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Water Wars Trial Begins In Maine

November 1st, 2016 by Mike Vasilinda

A decade’s long dispute over who has the rights to the water that ends up in Apalachicola Florida is being heard by a special master for the US Supreme Court today. At stake, as Mike Vasilinda tells us, is the future of one of the most important estuaries in the state of Florida.

War wars have long been a topic for western movies

Nat sot of movie “riders of destiny”

“is that the old creek bed? asked John Wayne in Riders of Destiny, released in 1934. Yeah. When I first come here it was running water to every ranch in the valley, then it dried up” replied one of the B characters in the movie.

But the water war between Florida, Georgia, and Alabama is real. As Atlanta grows, it is demanding more and more water…which comes from here, Lake Lanier and the Buford Dam.

This is where the water leaves Georgia, heading for Florida.

And it is the fresh water that leaves here that eventually flows into Apalachicola Bay. The less fresh water, the more salt water predators invade and destroy once lush oyster beds. Shawn Hartsfield the President of the Apalachicola Seafood Workers Assn. says life on the coast is changing.

“You know, we’re not going to have the fishing industry we used to have” says Hartsfield.

Rick Scott asked the US Supreme Court to settle the battle for water three years ago.

“We’ve got to get the water flowing down the river an into the bay if we want to continue to have the lively hood we had” says the Governor.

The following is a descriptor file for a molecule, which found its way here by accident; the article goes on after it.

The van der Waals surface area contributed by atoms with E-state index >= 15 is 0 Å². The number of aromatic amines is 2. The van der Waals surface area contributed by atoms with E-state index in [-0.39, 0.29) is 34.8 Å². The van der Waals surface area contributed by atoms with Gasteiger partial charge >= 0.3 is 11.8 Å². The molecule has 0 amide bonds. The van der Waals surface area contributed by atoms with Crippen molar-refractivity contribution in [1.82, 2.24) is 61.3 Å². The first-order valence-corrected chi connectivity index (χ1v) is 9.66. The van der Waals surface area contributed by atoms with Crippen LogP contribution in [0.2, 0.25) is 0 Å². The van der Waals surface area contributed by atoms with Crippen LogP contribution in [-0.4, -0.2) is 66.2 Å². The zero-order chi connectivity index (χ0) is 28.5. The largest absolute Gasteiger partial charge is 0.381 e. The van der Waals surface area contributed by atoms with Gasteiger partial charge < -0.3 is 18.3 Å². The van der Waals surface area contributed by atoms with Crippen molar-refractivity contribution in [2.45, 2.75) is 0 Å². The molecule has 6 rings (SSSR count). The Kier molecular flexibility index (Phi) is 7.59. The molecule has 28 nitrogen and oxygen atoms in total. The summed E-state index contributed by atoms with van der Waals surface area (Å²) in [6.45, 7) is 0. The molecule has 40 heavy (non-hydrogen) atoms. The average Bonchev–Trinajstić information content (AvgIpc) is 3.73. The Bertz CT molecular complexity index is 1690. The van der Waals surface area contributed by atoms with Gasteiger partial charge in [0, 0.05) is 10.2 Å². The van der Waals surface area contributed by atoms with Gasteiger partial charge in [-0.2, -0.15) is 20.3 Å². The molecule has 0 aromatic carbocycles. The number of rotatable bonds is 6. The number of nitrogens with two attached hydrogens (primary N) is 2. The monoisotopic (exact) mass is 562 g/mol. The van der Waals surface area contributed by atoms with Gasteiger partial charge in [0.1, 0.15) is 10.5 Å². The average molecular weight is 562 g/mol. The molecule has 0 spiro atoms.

Environmental attorney David Guest says saving the bay is critical.

“You’re pitting uncontrolled growth and uncontrolled agriculture against a delicate and irreplaceable ecosystem famous the world over.”

Georgia’s positions that it owns the water and gets first crack at using it, much like one of the characters in Riders of Destiny. “Boys turn off the water. Guard my dam and if anyone sets foot on my land, shoot.No one is shooting over water these days, but the US Supreme Court will eventually settle the question. Neither side is likely going to get all that it wants…which is all the water it can use.

The drop in oyster production has help drive up the retail price for oysters across Florida. The trial could takes weeks, then several months before a recommendation is made, and a year or more before the US Supreme Court hears the case.

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